Blackout at Rest and Slurring in a Man Afraid of COVID-19

Ankit Raiyani, MBBS, MD, DNB (Hematology)


March 03, 2021


Systemic amyloidosis is a rare disease that occurs when an abnormal protein called amyloid builds up in vital organs and interferes with their normal function. Amyloid is not normally found in the body, but it can be formed from more than 30 different types of protein.[1]

Deposition of amyloid can occur under these conditions[1]:

Amyloid fibril can be deposited in any soft tissue. The most commonly affected organs in systemic amyloidosis are the heart, kidneys, liver, skin, and nervous system.[1]

The degree of involvement varies among these organs, so each patient may have a unique set of symptoms. A high degree of clinical suspicion is required for a timely diagnosis, particularly in the early stages of the disease.

The two major types of systemic amyloidosis are the AL type and the AA type. The most frequent type of amyloidosis in high-income countries is AL amyloidosis.[1] AL amyloidosis may or may not be associated with a concurrent plasma cell dyscrasia, such as multiple myeloma or monoclonal gammopathy of unknown significance. AA amyloidosis may occur with chronic inflammatory conditions (eg, rheumatoid arthritis) or chronic infections (eg, tuberculosis).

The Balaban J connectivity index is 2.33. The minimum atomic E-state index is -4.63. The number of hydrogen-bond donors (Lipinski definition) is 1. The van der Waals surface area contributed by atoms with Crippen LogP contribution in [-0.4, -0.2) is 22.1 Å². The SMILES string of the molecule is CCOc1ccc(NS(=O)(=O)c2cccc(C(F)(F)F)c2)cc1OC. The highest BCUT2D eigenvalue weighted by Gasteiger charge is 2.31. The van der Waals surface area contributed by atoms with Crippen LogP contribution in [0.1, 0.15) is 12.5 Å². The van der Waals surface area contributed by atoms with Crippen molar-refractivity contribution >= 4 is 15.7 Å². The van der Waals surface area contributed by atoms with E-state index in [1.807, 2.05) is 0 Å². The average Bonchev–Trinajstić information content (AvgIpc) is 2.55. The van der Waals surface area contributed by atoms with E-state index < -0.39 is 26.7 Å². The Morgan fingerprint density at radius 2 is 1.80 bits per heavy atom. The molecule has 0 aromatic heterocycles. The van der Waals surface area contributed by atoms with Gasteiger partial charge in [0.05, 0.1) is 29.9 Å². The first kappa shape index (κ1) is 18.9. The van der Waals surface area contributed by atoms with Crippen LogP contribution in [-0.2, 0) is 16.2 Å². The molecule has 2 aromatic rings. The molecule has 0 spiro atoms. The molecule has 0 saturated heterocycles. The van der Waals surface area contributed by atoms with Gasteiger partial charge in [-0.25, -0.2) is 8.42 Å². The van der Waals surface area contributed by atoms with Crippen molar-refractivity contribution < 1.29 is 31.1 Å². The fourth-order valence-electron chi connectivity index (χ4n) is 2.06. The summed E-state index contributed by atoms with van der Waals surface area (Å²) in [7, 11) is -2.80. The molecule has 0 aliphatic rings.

In the patient in this case, recurrent cardiac arrhythmias, low voltage on an ECG, congestive heart failure, and diastolic dysfunction can be explained by amyloid deposition in the heart. Edema, periorbital swelling, and hypoproteinemia may be due to nephrotic-range proteinuria, which results from renal deposition of amyloid fibrils. Frequent loose bowel movements and postural hypotension may be caused by autonomic nervous system involvement. Macroglossia and the resultant slurring of speech may be attributed to amyloid deposition in the tongue. Easy bruising may be due to cutaneous involvement and/or acquired clotting factor X deficiency.


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